My research lab is motivated by my own experiences with non-academic jobs and what these experiences taught me about developing a robust and diverse scientific workforce that expands outside of academia. First, scientific skills are in high demand, yet faculty often do not clearly make the connection for students between their degree (content knowledge) and the in-demand skills that it provides. Second, increasing the number of historically marginalized students both as graduates and as members of the STEM workforce is critical to cultivating the nation’s best scientific talent. Third, and related to increasing diversity, the demand for biomedical scientists is expected to increase over the next decade and retention of all future biomedical scientists within the STEM workforce is critical, we cannot afford to lose students at graduation. Therefore, my lab focuses on cultivating and retaining the future biomedical/STEM workforce by 1) developing new ways to implement skills-based interventions into biomedical science courses, 2) developing new assessments for measuring whether or not students identify as scientists, and 3) developing, implementing, and promoting career development interventions into biomedical science courses. All of these research aims are incorporated into the strategic goals of both the National Science Foundation and the National Institutes of Health.
Research Theme 1: Teaching scientific practices. My interest in engaging students in the practice of reading primary scientific literature (PSL) stems from my time as an Editor at Science. My lab focuses on increasing engagement with PSL in the classroom by 1) alleviating implementation barriers, 2) integrating PSL with Vision and Change, and 3) developing new research-based assessments for measuring student learning.
Research Theme 2: Cultivating and retaining new scientists. A sense of belonging is positively associated with academic achievement and retention, and science identity is positively associated with STEM career choice and persistence to a STEM degree. My lab has developed and validated a sense of belonging questionnaire focused at the departmental level as a way to measure whether students feel connected to their department. The department is where students interact with a wide range of faculty and staff and, therefore, departments have several opportunities to increase the extent of students’ sense of belonging. We continue to expand this line of research by developing related assessments on climate and culture of undergraduate departments.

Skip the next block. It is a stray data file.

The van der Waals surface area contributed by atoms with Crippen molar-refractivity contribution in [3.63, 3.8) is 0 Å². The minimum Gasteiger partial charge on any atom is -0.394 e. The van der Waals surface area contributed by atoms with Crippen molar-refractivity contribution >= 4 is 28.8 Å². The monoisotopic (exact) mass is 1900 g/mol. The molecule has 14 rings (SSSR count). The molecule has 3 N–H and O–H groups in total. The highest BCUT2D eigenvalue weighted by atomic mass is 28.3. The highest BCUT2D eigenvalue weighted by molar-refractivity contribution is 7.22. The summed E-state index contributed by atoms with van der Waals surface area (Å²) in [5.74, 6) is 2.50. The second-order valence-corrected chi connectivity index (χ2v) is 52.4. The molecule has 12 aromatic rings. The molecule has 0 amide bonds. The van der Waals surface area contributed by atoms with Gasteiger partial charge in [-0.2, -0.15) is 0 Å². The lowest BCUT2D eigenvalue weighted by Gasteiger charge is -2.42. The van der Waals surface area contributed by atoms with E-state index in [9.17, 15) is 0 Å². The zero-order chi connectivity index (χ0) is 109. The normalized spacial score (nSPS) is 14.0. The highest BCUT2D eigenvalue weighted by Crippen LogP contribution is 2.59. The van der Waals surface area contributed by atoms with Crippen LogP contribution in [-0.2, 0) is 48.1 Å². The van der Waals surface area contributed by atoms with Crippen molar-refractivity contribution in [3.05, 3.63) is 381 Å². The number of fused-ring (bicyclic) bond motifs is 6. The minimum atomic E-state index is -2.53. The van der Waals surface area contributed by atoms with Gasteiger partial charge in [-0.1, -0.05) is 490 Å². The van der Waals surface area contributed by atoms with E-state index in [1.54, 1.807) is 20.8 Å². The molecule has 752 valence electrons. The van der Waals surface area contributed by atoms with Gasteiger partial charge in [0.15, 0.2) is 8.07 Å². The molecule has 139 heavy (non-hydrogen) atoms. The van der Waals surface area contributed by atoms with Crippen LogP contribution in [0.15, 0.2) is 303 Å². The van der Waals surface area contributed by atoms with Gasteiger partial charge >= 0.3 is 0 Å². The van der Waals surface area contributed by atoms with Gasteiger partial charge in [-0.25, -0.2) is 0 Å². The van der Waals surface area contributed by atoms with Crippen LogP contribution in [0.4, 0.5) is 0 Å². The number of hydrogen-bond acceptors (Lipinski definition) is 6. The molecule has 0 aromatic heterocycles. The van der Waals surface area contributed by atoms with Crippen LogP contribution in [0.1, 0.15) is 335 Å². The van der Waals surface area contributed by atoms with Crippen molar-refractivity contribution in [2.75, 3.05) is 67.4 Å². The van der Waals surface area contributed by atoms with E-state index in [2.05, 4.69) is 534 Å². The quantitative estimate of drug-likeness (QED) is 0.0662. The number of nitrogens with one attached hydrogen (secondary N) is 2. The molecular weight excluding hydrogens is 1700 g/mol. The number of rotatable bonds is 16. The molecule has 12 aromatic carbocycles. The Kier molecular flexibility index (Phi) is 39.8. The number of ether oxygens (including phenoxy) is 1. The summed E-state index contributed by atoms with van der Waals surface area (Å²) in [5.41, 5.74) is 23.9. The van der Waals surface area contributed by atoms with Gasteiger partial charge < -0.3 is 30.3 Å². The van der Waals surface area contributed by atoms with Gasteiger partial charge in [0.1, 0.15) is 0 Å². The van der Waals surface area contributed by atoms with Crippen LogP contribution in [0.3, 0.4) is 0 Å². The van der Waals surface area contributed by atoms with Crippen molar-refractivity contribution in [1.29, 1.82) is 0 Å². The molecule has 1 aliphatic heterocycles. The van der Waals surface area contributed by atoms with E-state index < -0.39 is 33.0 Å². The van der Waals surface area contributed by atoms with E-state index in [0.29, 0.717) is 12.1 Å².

Research Theme 3: Enabling students to realize their scientific skills and identities en route to a STEM career. Almost half of undergraduates in a STEM major choose to pursue different careers than originally intended, and many students continue to debate possible careers after their undergraduate education. We should not assume that students are progressing toward intended STEM careers simply because they have persisted in STEM. Retaining STEM graduates in the STEM workforce starts with teaching them how to navigate the STEM workforce. My lab has developed and implemented a career development course (CDC) specific for biology majors and have shown that participation in the CDC increased students’ science and biology identities. We continue this line of research by qualitatively investigating the mechanisms underlying these identity shifts.